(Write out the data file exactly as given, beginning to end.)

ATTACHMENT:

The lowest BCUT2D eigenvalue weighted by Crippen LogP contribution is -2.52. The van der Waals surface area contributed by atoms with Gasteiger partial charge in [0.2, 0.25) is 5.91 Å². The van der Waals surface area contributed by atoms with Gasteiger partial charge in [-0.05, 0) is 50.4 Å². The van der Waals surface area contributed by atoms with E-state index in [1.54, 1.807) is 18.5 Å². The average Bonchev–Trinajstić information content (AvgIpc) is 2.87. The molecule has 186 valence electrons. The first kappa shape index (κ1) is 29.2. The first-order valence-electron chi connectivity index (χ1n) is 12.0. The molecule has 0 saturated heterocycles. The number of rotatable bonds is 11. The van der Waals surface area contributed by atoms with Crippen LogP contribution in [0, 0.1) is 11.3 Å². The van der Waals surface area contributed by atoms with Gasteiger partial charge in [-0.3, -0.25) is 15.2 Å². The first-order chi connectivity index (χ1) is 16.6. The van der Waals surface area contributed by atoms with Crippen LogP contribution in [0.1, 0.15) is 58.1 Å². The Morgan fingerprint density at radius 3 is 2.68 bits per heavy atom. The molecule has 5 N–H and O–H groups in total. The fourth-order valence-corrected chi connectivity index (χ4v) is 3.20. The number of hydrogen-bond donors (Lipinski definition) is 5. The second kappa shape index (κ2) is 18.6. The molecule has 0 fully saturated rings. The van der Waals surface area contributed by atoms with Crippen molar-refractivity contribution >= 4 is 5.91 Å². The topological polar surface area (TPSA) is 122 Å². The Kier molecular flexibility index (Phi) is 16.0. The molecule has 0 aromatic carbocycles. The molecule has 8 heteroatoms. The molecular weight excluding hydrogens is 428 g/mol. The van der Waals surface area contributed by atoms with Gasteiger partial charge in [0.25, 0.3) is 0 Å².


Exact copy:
The lowest BCUT2D eigenvalue weighted by Crippen LogP contribution is -2.52. The van der Waals surface area contributed by atoms with Gasteiger partial charge in [0.2, 0.25) is 5.91 Å². The van der Waals surface area contributed by atoms with Gasteiger partial charge in [-0.05, 0) is 50.4 Å². The van der Waals surface area contributed by atoms with E-state index in [1.54, 1.807) is 18.5 Å². The average Bonchev–Trinajstić information content (AvgIpc) is 2.87. The molecule has 186 valence electrons. The first kappa shape index (κ1) is 29.2. The first-order valence-electron chi connectivity index (χ1n) is 12.0. The molecule has 0 saturated heterocycles. The number of rotatable bonds is 11. The van der Waals surface area contributed by atoms with Crippen LogP contribution in [0, 0.1) is 11.3 Å². The van der Waals surface area contributed by atoms with Gasteiger partial charge in [-0.3, -0.25) is 15.2 Å². The first-order chi connectivity index (χ1) is 16.6. The van der Waals surface area contributed by atoms with Crippen LogP contribution in [0.1, 0.15) is 58.1 Å². The Morgan fingerprint density at radius 3 is 2.68 bits per heavy atom. The molecule has 5 N–H and O–H groups in total. The fourth-order valence-corrected chi connectivity index (χ4v) is 3.20. The number of hydrogen-bond donors (Lipinski definition) is 5. The second kappa shape index (κ2) is 18.6. The molecule has 0 fully saturated rings. The van der Waals surface area contributed by atoms with Crippen molar-refractivity contribution >= 4 is 5.91 Å². The topological polar surface area (TPSA) is 122 Å². The Kier molecular flexibility index (Phi) is 16.0. The molecule has 0 aromatic carbocycles. The molecule has 8 heteroatoms. The molecular weight excluding hydrogens is 428 g/mol. The van der Waals surface area contributed by atoms with Gasteiger partial charge in [0.25, 0.3) is 0 Å².